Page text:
Put briefly, austerity weakens aggregate demand when it cannot be offset by monetary policy (as has been the case since the recession). This may create an ‘innovations gap’. Firms facing reduced demand for their products will slow down the rate at which they create or utilize new products, processes and technology via new investment, leading to weaker growth in productivity. This sort of investment would have ’embodied’ the new technology, but in its absence, the improvements will not take place.
Economist Michael Kitson dispels some myths about public and private debt and discusses the importance of public investment in new technologies. This video is especially relevant to today’s world of largely sluggish growth in output and productivity. Some of these ideas might help the world economy, and particularly the UK, to do a little better.
This short interview from the Real News Network illustrates the progress of clean energy generation in the US, compared with dirtier sources. The argument is that the cost of renewables is falling fast, such that they are becoming cheaper than coal-fired generation, which Mr Trump has promised to support. Cleaner sources also have positive spillover effects on health, known in economics as a positive externality.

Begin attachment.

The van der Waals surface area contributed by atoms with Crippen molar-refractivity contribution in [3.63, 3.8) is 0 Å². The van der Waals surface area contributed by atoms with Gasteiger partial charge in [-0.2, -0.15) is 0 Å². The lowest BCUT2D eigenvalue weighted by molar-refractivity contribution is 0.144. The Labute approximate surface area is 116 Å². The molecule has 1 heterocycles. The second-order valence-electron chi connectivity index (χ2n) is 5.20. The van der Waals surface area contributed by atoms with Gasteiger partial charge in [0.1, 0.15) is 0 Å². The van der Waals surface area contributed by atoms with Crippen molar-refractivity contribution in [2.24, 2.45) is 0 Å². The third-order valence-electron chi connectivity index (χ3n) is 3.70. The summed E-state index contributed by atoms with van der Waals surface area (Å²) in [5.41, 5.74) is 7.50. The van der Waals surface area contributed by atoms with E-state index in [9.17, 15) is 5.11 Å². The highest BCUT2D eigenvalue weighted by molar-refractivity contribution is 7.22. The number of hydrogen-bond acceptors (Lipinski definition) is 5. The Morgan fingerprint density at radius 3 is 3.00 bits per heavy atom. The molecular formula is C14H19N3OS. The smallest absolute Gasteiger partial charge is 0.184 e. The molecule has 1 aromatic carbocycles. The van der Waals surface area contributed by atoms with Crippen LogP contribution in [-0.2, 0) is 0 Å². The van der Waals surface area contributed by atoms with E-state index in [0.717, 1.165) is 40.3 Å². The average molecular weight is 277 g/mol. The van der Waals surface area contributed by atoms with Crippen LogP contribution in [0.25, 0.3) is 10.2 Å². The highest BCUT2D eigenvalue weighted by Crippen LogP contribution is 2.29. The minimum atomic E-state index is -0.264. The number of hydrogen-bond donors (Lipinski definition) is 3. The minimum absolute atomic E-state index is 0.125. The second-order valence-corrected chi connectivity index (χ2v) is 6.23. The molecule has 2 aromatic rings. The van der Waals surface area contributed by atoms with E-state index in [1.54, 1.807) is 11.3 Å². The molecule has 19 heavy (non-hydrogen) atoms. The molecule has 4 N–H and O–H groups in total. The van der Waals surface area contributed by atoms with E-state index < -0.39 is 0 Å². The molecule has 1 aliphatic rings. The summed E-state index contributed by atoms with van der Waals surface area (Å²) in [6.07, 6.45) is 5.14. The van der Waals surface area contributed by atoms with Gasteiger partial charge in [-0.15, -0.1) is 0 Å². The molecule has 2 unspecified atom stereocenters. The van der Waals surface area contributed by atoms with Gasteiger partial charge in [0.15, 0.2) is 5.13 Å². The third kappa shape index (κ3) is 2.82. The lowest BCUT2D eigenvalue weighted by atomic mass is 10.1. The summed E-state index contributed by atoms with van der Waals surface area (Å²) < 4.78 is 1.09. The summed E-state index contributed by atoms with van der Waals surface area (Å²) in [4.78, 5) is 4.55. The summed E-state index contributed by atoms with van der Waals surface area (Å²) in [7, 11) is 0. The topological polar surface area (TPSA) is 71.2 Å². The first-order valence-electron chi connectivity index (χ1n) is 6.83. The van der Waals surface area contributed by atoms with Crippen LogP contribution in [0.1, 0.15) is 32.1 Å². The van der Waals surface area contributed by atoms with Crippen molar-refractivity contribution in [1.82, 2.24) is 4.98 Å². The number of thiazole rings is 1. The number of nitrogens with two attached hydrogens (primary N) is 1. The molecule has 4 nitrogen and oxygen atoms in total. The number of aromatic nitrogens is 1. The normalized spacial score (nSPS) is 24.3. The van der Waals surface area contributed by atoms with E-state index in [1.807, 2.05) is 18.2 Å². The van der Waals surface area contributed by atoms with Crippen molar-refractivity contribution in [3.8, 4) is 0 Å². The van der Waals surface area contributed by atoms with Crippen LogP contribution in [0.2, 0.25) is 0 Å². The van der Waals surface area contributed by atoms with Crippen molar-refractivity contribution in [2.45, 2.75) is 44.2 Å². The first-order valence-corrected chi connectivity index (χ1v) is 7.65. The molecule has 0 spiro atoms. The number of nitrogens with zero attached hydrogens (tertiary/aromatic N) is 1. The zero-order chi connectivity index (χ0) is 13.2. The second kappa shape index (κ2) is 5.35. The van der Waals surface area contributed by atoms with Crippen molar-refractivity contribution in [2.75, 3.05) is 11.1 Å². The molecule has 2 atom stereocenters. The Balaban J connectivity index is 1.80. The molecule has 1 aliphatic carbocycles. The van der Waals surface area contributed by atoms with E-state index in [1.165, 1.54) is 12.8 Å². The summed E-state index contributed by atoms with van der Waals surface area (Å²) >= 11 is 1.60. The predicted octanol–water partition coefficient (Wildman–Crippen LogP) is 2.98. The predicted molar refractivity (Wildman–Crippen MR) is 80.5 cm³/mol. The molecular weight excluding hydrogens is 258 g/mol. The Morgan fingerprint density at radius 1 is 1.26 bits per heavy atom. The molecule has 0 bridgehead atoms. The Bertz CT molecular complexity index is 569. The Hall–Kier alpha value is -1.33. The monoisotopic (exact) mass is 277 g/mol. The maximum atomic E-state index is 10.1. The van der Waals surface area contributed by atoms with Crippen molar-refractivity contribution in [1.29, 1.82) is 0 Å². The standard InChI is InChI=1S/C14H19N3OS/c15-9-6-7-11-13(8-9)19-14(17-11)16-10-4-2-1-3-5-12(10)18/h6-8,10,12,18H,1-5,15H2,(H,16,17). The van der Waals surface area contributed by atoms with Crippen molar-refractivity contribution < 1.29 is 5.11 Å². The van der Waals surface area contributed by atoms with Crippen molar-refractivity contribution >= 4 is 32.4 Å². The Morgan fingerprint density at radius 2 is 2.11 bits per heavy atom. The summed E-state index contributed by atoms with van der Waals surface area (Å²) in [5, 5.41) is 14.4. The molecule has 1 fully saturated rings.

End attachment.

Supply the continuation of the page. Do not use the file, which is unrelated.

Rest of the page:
The logic of market forces has probably been helped along by industrial policies, from Obama’s Clean Power Plan to the Chinese government, which has promoted the development of its solar panel industry. But if clean energy becomes cheaper than dirty energy, surely a Republican president looking for a good deal can’t argue with that.
Following yesterday’s quote, a brief video featuring Professor Mariana Mazzucato, who specializes in the economics of innovation and the role of government in shaping new technologies for inclusive growth. I can highly recommend her eye-opening book The Entrepreneurial State – Debunking Public vs Private Sector Myths.
“[W]hen organised effectively, the State’s hand is firm but not heavy, providing the vision and the dynamic push (as well as some ‘nudges’ – though nudges don’t get you the IT revolution of the past, nor the green revolution today) to make things happen that otherwise would not have. Such actions are meant to increase the courage of private business. This requires understanding the State as neither a ‘meddler’ nor a simple ‘facilitator’ of economic growth. It is a key partner of the private sector – and often a more daring one, willing to take the risks that business won’t. The State cannot and should not bow down easily to interest groups who approach it to seek handouts, rents and unnecessary privileges like tax cuts. It should seek instead for those interest groups to work dynamically with it in its search for growth and technological change.”
Mariana Mazzucato (2013), The Entrepreneurial State